A new programming language for Quantum computing, Q# and a quantum simulator was released by Microsoft on the 12th of December. Previously announced in September at its Ignite conference, Microsoft wanted to bring to programming concepts computing as functions, variables, and branches, together with a syntax-highlighted development environment complete with a quantum debugger to quantum computing, which is a field that has built algorithms from wiring up logic gates. Traditional computers are build up of these logic gates which are groups of transistors combining bits differently to execute operations on them. This whole production is not visible to individuals writing programs on them.
How is it used?
The traditional digital computers are made from bits and each and one of them represents a zero or a one, while quantum computing is made from quantum bits or Qubits. These qubits are represented by both one and zero simultaneously providing quantum computers more computing power than traditional computers. For calculations, quantum computing uses quantum features to execute calculations. Microsoft built a simulator to run these programs because quantum computers are still rare nowadays. This newly released version can support up to 32 qubits per program and use 32GB of RAM. Microsoft also suggests a simulation up to 40 qubits. Real quantum computers use cryogen temperatures and are limited to just a few qubits.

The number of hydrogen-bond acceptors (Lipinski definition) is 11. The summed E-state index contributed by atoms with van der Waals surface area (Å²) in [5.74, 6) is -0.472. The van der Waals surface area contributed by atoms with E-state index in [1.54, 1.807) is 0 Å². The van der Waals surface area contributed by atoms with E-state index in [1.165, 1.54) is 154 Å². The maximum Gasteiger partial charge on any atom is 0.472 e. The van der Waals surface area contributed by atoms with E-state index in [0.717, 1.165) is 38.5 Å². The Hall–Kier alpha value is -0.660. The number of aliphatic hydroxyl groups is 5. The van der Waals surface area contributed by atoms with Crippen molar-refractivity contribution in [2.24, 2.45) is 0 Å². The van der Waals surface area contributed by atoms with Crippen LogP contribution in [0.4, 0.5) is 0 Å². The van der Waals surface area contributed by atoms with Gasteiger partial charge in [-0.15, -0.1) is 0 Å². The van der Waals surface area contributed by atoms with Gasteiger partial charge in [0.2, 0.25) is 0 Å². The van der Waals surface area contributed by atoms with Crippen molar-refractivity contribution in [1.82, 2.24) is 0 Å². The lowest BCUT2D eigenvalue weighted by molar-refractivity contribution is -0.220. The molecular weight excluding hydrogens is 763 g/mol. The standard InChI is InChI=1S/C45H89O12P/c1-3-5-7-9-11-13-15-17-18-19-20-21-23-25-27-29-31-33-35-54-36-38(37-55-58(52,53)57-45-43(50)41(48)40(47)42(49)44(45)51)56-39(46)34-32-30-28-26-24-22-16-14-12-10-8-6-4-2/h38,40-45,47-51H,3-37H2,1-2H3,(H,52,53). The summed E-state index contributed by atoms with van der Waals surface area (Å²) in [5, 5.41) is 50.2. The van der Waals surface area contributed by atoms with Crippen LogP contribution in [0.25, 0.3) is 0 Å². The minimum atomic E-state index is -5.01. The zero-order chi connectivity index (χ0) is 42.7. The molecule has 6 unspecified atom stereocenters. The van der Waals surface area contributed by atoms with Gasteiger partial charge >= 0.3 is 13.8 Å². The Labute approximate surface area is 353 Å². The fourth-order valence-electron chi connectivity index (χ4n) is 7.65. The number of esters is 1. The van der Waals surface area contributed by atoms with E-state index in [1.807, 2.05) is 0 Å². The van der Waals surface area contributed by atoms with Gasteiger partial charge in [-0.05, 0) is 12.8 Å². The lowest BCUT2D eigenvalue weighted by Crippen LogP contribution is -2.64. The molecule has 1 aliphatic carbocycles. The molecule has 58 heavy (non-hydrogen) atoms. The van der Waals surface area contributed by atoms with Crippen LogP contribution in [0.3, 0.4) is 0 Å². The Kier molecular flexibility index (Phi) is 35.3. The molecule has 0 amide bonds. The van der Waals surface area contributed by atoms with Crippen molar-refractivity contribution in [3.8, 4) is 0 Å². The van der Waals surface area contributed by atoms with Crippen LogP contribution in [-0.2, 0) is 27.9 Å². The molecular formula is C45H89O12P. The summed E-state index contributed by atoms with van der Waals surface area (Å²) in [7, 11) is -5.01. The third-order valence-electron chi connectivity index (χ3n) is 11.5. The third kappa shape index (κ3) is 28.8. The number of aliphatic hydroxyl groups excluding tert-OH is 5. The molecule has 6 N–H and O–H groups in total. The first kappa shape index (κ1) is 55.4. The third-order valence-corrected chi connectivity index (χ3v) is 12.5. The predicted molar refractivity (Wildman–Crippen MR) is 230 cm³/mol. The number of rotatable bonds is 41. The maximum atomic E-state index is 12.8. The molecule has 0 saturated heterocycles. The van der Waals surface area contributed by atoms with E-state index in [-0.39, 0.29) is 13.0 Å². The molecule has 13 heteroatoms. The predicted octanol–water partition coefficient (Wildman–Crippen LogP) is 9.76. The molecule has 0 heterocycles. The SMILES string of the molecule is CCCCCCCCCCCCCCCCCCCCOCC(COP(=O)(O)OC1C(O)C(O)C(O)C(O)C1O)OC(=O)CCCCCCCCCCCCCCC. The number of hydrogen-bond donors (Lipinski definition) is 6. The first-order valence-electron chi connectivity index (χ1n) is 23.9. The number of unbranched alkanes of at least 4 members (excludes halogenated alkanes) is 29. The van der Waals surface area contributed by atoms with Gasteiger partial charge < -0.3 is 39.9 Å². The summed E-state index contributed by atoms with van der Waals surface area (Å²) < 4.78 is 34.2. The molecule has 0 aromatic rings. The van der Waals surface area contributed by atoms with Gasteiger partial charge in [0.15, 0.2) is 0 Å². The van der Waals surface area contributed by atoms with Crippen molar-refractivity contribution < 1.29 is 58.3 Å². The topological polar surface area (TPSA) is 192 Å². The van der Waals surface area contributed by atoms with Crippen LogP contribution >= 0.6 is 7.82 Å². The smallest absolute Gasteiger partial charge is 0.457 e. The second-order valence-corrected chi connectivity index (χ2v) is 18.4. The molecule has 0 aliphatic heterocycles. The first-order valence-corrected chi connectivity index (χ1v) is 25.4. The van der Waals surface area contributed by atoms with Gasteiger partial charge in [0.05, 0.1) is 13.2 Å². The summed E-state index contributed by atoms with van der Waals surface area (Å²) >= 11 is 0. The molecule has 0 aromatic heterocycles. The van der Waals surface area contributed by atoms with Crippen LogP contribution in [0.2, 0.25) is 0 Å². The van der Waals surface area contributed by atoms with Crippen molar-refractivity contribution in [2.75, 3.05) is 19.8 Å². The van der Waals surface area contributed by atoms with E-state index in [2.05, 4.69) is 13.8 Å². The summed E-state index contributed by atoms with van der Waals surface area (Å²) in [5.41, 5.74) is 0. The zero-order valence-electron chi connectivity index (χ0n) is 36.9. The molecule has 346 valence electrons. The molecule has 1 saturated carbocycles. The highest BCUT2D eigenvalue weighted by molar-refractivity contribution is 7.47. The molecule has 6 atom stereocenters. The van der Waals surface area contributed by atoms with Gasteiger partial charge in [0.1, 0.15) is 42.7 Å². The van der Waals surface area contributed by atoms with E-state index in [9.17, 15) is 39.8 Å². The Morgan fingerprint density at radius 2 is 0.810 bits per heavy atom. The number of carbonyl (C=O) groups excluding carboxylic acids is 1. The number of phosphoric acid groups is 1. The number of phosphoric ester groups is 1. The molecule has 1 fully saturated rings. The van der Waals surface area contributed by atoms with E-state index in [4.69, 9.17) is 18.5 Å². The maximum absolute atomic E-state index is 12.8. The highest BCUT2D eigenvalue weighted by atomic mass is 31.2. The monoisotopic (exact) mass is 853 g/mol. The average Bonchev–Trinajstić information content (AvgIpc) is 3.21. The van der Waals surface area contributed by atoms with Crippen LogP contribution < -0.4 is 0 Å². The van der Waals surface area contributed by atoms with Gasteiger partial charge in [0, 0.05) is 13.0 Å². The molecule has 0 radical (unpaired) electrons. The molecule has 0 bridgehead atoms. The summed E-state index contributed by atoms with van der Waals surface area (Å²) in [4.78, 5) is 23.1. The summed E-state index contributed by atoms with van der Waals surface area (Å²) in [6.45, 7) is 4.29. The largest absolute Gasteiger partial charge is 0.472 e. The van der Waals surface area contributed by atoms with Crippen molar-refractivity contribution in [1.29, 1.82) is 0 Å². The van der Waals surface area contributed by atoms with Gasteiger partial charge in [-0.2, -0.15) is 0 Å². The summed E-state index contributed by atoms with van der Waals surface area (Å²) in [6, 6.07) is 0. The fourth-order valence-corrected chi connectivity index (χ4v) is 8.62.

As an ambition, Microsoft wants to build physical quantum computers using“topological qubits”, which require fewer qubits and are more resistant to unwanted influence from its environment. Unwanted exchanges between the qubits and their environment suggest that effective quantum algorithms need extra qubits for error-checking and discovery.
Microsoft has interest in lots of things, in cryptography, there are thousands of qubits needed, while the drug design and catalyst developers make use of quantum computers with hundreds of qubits. Microsoft’s main purpose was to expand quantum computing to more than just physicists by giving it a full Visual Studio integration.
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